Sumarni: Reaping the Many Benefits of RSPO Certification

Ibu Sumarni 

Sustainable palm oil has provided many benefits for Sumarni, a smallholder in Lada Mandala Jaya Village, Pangkalan Lada, West Kotawaringin. Sumarni, 53, and her husband have cultivated oil palms for 15 years, but it was only in the last two years that Sumarni was able to apply sustainable farming in her oil palm plantation. She is now a Roundtable on Sustainable Palm Oil (RSPO) certified farmer at the Karya Mandala Makmur Village-Owned Enterprise (BUMDes), which has more than 200 members.

“We farmers had to start from zero to get the RSPO certification. Initially, we had no clue what this RSPO was about and the benefits we would get. However, I feel grateful that I have finished the certification process,” said Sumarni. “Besides enjoying the financial benefits, I also get a lot of new experiences related to environmental conservation and farming methods.”

The Karya Mandala Makmur Village-Owned Enterprise is a farmer organization assisted by Yayasan Inobu which has helped farmer groups obtain RSPO certification since 2016.

The smallholders went through several stages in order to learn about sustainable palm oil production and to obtain an RSPO certification. As a result, the quality and quantity of fresh fruit bunches (FFB) have increased. Sumarni and her fellow certified smallholders also receive incentives from the RSPO credits.

In addition to teaching responsible and sustainable farming practices, the Internal Control System (ICS) of the village-owned enterprise also provides training sessions on how to maintain soil fertility and control pests and weeds.

“Before joining the training program, I used to grow and waited for the harvest season to come. But it turned out [these sustainable practices] made a difference,” said Sumarni. “I have benefited a lot from being an RSPO certified farmer.”

Sumarni also learned how to grow rubber plants and vegetables, such as eggplant, chilies, and water spinach, in the fields near the oil palm plantation. These additional crops help Sumarni and her family survive. For example, Sumarni can harvests up to 3-4 tons of eggplants every two months.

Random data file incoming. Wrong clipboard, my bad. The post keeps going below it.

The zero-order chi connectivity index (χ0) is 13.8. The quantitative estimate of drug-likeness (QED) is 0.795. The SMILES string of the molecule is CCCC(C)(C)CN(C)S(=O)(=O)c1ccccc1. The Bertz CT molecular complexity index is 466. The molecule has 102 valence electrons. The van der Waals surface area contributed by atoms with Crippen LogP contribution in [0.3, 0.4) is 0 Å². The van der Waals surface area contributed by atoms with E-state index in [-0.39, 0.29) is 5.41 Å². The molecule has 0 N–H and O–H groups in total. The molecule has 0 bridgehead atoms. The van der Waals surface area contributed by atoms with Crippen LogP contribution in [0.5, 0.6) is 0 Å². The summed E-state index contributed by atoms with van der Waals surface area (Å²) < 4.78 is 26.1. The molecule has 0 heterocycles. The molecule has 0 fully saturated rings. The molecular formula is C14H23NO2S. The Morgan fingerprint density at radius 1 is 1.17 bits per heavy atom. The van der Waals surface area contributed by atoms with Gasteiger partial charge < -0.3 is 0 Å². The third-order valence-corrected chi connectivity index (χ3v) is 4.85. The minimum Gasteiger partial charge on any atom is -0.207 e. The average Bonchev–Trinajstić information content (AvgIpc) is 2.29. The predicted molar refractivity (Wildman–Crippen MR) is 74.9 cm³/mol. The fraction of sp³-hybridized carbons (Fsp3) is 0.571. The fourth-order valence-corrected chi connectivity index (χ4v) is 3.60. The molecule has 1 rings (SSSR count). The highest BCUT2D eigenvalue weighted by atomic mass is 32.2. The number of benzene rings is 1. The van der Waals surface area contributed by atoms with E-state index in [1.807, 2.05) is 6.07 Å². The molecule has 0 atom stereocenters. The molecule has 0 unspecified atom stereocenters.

Ibu Sumarni in the fields near the oil palm plantation 

“The vegetables helped me fulfill my daily needs. Besides selling them to the market, my family and I also cook and eat the vegetables for ourselves,” Sumarni explained, adding that she sells the produce from her vegetable garden was sold to a middleman in her village every three days.

Although the farming activities haven’t been heavily affected by the Covid-19 pandemic, Sumarni felt sad because the usual in-persons meetings where she can meet her neighbors are now replaced with regular visits by the ICS and training teams. Face-to-face interactions with other farmer group members have been limited.

“Usually we could talk about the condition of our plantations. Was our latest harvest more profitable or was it just the same as the previous month?” said Sumarni. “Because I don’t have a cellphone, chatting with other farmers is very limited. We talk only if we run into each other. And the conversation doesn’t last that long because we know the whole situation is still not safe.”

During this pandemic, Sumarni received basic food assistance from the West Kotawaringin administration. The Lada Mandala Jaya village administration also actively provides training about the dangers of the coronavirus pandemic, which emphasizes local residents to remain cautious in public.

“Hopefully this pandemic will end soon so that we can learn again through monthly training and group meetings about sustainable palm oil,” said Sumarni.

Share on facebook
Share on twitter
Share on google
Share on email
Share on whatsapp